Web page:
Partners in an Autonomous Future
Bertrandt is a European company that specializes in automotive control technologies. Bertrandt believes they have found the perfect partner to provide GNSS technology for its road vehicle platforms with Hexagon's Positioning Intelligence division (Hexagon PI). Hexagon PI leverages positioning technology and products from its NovAtel® brand for safety critical markets such as the autonomous vehicles industry.
The PIM7500 GNSS receiver delivers precise positioning, a key capability that, when combined with state-of-the-art image processing, object detection and other route data collection techniques, enables highly accurate mapping; a prerequisite for tomorrow’s automated mass transportation and mobility systems.
The Bertrandt Group has been developing solutions for the international automotive and aviation industries in Europe, China and the USA for more than 40 years. Since May 2018, Bertrandt has been using its new LiDAR and GNSS-equipped platform to carry out a series of trials onboard an electric public transportation bus in historic Regensburg, Germany.
Located in Bavaria, Regensburg is one of Germany’s oldest towns. Founded by the Romans in the year 179, today the city is home to about 137,000 inhabitants, with three universities and many outstanding historic landmarks, mostly dating from the Middle Ages. The e-bus EMIL, with Bertrandt and Hexagon PI inside, is traveling the ‘Old Town’ route in Regensburg, serving the likes of St. Peter’s Cathedral, the Old City Hall and the Stone Bridge.
Lead engineer Angel Herrero Calle, who is based in Regensburg, is responsible for Bertrandt’s Advanced Driver-Assistance Systems (ADAS). “The e-bus EMIL itself is not driverless,” he explained. “But we are using it, with our research platform installed, to gain knowledge and experience in the field of autonomous driving.”
As the bus moves through city streets, he explained, picking up and delivering passengers, a LiDAR sensor collects raw data, which is then processed for object recognition, an essential capability for future autonomous driving in the urban environment. Of course precise positioning is necessary to allow the transformation of imaging data into useful mapping and navigation information.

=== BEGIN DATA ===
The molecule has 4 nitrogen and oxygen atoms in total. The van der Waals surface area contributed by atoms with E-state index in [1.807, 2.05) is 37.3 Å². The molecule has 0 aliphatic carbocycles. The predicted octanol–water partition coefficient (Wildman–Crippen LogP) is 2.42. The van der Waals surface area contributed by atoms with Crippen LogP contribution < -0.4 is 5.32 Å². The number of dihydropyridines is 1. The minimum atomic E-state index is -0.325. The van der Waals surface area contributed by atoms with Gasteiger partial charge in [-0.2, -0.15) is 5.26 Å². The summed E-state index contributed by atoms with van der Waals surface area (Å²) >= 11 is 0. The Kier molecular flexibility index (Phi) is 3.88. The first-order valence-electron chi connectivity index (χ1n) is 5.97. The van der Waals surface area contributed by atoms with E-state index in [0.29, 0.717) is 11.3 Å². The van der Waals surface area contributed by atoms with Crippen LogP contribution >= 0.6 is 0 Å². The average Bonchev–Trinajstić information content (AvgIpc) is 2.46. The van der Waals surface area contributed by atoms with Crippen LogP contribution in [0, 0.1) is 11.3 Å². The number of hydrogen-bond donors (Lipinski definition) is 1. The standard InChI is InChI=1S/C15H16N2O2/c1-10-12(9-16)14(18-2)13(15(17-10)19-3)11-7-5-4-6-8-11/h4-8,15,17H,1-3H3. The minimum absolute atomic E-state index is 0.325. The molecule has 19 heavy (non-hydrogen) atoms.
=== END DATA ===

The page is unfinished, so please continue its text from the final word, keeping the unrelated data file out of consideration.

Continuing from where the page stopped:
Urban GNSS Finds its Way
“The Hexagon Positioning Intelligence PIM7500 module offers a very compact form factor and, in combination with SPAN® technology, it gives us a very good positioning precision, even without RTK or SBAS,” Herrero Calle said. “There are two very important things to talk about here. First is the module’s dual-frequency capability, which improves accuracy and precision.”
Indeed, there is now a widespread recognition among industry and user segments that dual-frequency GNSS delivers better positioning and navigation data in urban and other complex environments. This is because GNSS signals require ‘line-of-sight’ contact between satellites and receivers, and signals can be easily blocked by the tall buildings in inner cities. Compounding the problem is the fact that the signals that do manage to reach the floors of our ‘urban canyons’ are often being reflected off buildings and other urban features, resulting in multiple and confusing signals. The so-called ‘multipath’ effect, is a considerable source of navigation error in cities and in other challenging environments.
With multi-frequency GNSS, the unique shape of the E5/L5 frequency, added to the standard E1/L1 GNSS frequency, makes it easier to separate real signals from reflected signals. GPS, Europe’s Galileo and other global satellite systems are now moving rapidly towards multi-frequency as a basic GNSS service, essentially delivering a new and extremely powerful tool to receiver manufacturers, developers of vehicle systems, and the entire GNSS user community.
“The second thing I wanted to mention,” said Herrero Calle, “is the SPAN solution, which also helps a lot in urban environments, giving us reliable position information even when satellite information is poor.” Hexagon PI uses NovAtel’s SPAN technology that tightly-couples precision GNSS with robust Inertial Measurement Units (IMUs). The IMUs, in a sense, ‘feel’ the motion of the vehicle to provide reliable, continuously available position, velocity and attitude, even over short periods of time when satellite signals are completely blocked or otherwise unavailable.
“Of course it was important for us to have not only a very good GNSS module but also a high-quality antenna.” Herrero Calle said. “We are using NovAtel’s GNSS-502, which is also dual-band capable.”